They’ve been ALO since 1998, which is about the same time Lebowitz experienced a guitar epiphany. “I was playing a variety of solidbody and semi-hollowbody electric guitars,” he recalls. “One night, I broke a string and went to grab my backup, but someone had brought my acoustic in from the van instead. I plugged it into my rig, and it sounded so good—similar to a jazz guitar, but with a bigger body and a flat top.” Lebowitz used that Takamine LTD92 until the band’s van flipped over on tour last year. Remarkably, only the guitar was critically injured. “Better the guitar than me,” he laughs.
Lebowitz currently plays a Takamine EG5445SC-4C strung with D’Addario EJ16s, foregoing the built-in electronics for a Sunrise magnetic soundhole pickup that he’s wired straight to the output jack. Lebowitz is very knowledgeable about how to use gear to achieve the colorful sounds he hears in his fertile mind. “Ultimately, I like an electric sound,” he explains. “I just prefer the acoustic instrument’s feel.” To achieve an array of killer tones, Lebowitz sends his signal to a custom true-bypass system that allows him to choose from myriad pedals, including a Sunrise SB-1 preamp, Musitronics MuTron III, Geoffrey Teese RMC3LE wah, Klon Centaur overdrive, Fulltone Deja Vibe, script logo MXR Phase 90, Analog Man Bi-Comprosser, Foxrox Octron, and Ernie Ball volume pedal. “I leave the Klon overdrive on almost all the time,” says Lebowitz. “With the gain down all the way, it’s a great clean boost, and when I turn the gain up with my foot, it breaks up really naturally, like a classic overdriven amp.” His ’68 Fender Twin Reverb is loaded with JBL D120F speakers. “They’ve been re-coned, so it’s not as valuable,” he admits, “but it actually sounds better to me because these have the super-clean sound associated with JBLs, without the piercing high end that comes from those speakers’ aluminum dust cap.”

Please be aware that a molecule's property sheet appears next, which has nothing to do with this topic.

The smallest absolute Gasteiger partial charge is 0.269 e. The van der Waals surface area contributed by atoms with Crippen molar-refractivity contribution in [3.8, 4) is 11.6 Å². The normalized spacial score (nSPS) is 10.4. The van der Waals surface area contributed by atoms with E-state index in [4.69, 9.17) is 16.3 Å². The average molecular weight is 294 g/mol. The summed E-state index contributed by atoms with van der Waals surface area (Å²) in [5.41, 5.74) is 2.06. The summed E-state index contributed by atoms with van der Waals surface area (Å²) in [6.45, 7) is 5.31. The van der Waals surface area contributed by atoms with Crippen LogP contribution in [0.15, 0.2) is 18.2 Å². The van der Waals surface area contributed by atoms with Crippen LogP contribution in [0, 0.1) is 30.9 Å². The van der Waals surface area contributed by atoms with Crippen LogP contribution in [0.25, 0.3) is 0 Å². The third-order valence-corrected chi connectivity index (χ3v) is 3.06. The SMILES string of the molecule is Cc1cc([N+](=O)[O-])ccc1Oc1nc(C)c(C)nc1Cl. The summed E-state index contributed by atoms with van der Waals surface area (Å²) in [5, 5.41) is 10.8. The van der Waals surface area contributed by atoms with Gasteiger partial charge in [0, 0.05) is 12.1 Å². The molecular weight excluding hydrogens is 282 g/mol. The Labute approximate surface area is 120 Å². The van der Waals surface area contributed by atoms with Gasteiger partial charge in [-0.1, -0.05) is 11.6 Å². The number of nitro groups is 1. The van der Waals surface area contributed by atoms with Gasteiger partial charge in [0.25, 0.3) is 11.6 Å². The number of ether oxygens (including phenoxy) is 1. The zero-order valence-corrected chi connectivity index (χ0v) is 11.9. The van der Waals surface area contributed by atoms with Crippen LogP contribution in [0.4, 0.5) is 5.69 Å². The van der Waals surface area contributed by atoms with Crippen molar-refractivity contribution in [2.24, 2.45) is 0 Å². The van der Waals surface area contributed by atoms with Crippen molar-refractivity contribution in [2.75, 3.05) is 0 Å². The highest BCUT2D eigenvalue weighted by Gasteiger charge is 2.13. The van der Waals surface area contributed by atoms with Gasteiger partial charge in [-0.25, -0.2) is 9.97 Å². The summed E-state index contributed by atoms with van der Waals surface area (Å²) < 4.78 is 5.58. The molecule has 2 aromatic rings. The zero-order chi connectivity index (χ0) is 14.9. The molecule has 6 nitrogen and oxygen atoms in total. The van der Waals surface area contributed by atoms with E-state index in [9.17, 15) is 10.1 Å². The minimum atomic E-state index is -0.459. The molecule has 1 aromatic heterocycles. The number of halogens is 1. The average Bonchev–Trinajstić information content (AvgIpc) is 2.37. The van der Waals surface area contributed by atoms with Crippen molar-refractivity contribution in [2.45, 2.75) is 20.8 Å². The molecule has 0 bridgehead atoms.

Lebowitz’s music, as well as his demeanor, invite comparisons to his old college buddy, Jack Johnson. “We’d jam acoustic guitar late night in the dorms all the time,” says Lebowitz. ALO opened for the easy-going superstar on his summer tour, and Lebowitz sat in on a few of Johnson’s numbers each night, playing acoustic, lap steel, and a Cuban tres guitar. Johnson lends his vocals on the tune “Girl, I Wanna Lay You Down” on ALO’s new release, Fly Between Falls, which will be distributed by Johnson’s Brushfire records beginning in January 2006. “Right now, I’m just enjoying this,” Lebowitz says. “It feels like years of hard work have gelled in the past six months, and it’s exciting to watch the ALO family grow.”
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